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Original Research ARTICLE

Front. Microbiol., 24 July 2019 | https://doi.org/10.3389/fmicb.2019.01688

Evaluation of the Antimicrobial Peptide, RP557, for the Broad-Spectrum Treatment of Wound Pathogens and Biofilm

  • 1Riptide Bioscience, Vallejo, CA, United States
  • 2Integrative Biosciences, Tuskegee University, Tuskegee, AL, United States

The relentless growth of multidrug resistance and generation of recalcitrant biofilm are major obstacles in treating wounds, particularly in austere military environments where broad-spectrum pathogen coverage is needed. Designed antimicrobial peptides (dAMPs) are constructed analogs of naturally occurring AMPs that provide the first line of defense in many organisms. RP557 is a dAMP resulting from iterative rational chemical structural analoging with endogenous AMPs, human cathelicidin LL-37 and Tachyplesin 1 and the synthetic D2A21 used as structural benchmarks. RP557 possesses broad spectrum activity against Gram-positive and Gram-negative bacteria and fungi, including recalcitrant biofilm with substantial selective killing over bacterial cells compared to mammalian cells. RP557 did not induce resistance following chronic passages of Pseudomonas aeruginosa and Staphylococcus aureus at subinhibitory concentrations, whereas concurrently run conventional antibiotics, gentamycin, and clindamycin, did. Furthermore, RP557 was able to subsequently eliminate the generated gentamycin resistant P. aeruginosa and clindamycin resistant S. aureus strains without requiring an increase in minimum inhibitory concentration (MIC) concentrations. RP557 was evaluated further in a MRSA murine wound abrasion infection model with a topical application of 0.2% RP557, completely eliminating infection. If these preclinical results are translated into the clinical setting, RP557 may become crucial for the empirical broad-spectrum treatment of wound pathogens, so that infections can be reduced to a preventable complication of combat-related injuries.

Introduction

The continuing emergence of multidrug antimicrobial resistance and recalcitrant biofilm substantially hinders wound treatment. The U.S. military experience in Iraq and Afghanistan included an epidemic of wound infections featuring multidrug-resistant organisms (MDROs; Murray, 2008). Ballistic wound infection has become the greatest threat to the life and recovery of the combat casualty who survives the immediate trauma of the insult (Murray, 2008). Modern combat wounds are troublesome compared to peacetime traumatic injuries, because the higher velocity projectiles inflicted by improvised explosive devices (IEDs) cause more severe injury and accompanying wounds are readily contaminated by pathogens (Blyth et al., 2015). Ballistic wounding commonly inflicted by IEDs accounts for 75% of all recent war injuries (Owens et al., 2007). The widespread fragmentation associated with IED detonation and the changing microbial milieu place the casualty at risk of developing infections and place considerable burden on the military health care system. Innovation in the development of therapeutic agents with broad-spectrum anti-fungal and anti-bacterial activity, including MDROs and resilient biofilms, is urgently needed so that infections can be reduced to a preventable complication of combat-related injuries.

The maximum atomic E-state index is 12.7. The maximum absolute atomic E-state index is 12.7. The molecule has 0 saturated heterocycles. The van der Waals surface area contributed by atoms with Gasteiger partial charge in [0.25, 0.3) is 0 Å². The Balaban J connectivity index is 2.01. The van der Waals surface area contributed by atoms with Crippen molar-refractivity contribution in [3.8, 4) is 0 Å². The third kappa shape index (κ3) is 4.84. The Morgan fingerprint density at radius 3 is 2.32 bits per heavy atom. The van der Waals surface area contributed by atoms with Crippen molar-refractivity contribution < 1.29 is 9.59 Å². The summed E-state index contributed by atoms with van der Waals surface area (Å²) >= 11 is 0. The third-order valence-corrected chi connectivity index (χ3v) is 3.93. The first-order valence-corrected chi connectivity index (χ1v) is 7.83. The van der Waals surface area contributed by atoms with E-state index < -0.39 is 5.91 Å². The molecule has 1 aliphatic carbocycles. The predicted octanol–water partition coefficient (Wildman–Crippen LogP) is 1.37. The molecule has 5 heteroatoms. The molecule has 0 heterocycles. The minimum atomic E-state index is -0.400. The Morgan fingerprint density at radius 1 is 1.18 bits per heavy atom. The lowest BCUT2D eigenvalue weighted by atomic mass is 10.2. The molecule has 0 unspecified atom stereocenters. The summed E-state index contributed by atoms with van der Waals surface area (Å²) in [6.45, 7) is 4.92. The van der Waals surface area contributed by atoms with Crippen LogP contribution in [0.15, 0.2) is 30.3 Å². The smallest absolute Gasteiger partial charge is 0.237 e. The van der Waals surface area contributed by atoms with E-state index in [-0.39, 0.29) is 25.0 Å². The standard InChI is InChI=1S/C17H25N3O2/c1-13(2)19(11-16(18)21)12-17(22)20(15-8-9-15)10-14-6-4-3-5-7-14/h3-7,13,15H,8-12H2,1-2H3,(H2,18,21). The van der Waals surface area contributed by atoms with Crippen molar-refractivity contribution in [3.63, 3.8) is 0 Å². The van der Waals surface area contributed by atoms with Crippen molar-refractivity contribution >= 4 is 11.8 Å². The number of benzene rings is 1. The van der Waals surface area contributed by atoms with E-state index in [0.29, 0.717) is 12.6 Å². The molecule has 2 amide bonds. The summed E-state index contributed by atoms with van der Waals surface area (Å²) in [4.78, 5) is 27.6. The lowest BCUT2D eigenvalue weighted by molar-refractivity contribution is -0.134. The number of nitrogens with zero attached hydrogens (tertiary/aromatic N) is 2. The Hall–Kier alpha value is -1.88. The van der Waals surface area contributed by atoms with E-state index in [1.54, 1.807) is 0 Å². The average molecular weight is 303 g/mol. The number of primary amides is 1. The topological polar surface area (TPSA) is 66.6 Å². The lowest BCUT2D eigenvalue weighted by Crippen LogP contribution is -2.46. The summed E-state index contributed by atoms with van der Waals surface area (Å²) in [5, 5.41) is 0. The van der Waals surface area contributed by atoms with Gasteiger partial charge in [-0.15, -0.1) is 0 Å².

Combat wounds, in the absence of topical antibiotics, are immediately colonized by Gram-positive skin flora, such as Staphylococcus aureus (D'Avignon et al., 2008). Gram-negative bacteria such as Pseudomonas aeruginosa, Klebsiella pneumoniae, and Escherichia coli, from the patients' respiratory and gastrointestinal tract, typically colonize the wound 48 to 72 h post injury. S. aureus and P. aeruginosa are the culprit pathogens that are most likely to result in an invasive infection shortly after burn injury (D'Avignon et al., 2008; Pastar et al., 2013). Multidrug resistance is common, thereby limiting antibiotic therapy options (Petersen et al., 2007). Furthermore, there has been an increase in multidrug-resistant Acinetobacter baumannii in combat wounds of servicemen in Afghanistan and Iraq, hence the term “Iraqibacter” (Albrecht et al., 2006).

The combat environment moreover, with the ever-present threat of danger and a chaotic medical care environment with emergency triaging and possible onslaught of military and civilian casualties, makes adherence to stringent infection control practices difficult. Many pathogens have the ability to evade the effects of antimicrobial treatments due to development of resistance in addition to biofilm formation. Bacteria and fungi encased in biofilms are highly resistant to antibiotic treatment and the host's immunity, which in combination with the increasing prevalence of antibiotic resistance among human pathogens, further confounds treatment of biofilm-related infections (Akers et al., 2014; Olsen, 2015). The resistance of bacteria residing in biofilms is due to the biofilm matrix acting as a fortified barrier and the presence of slow-growing bacteria with poor metabolic activity, known as persisters (Wood, 2017).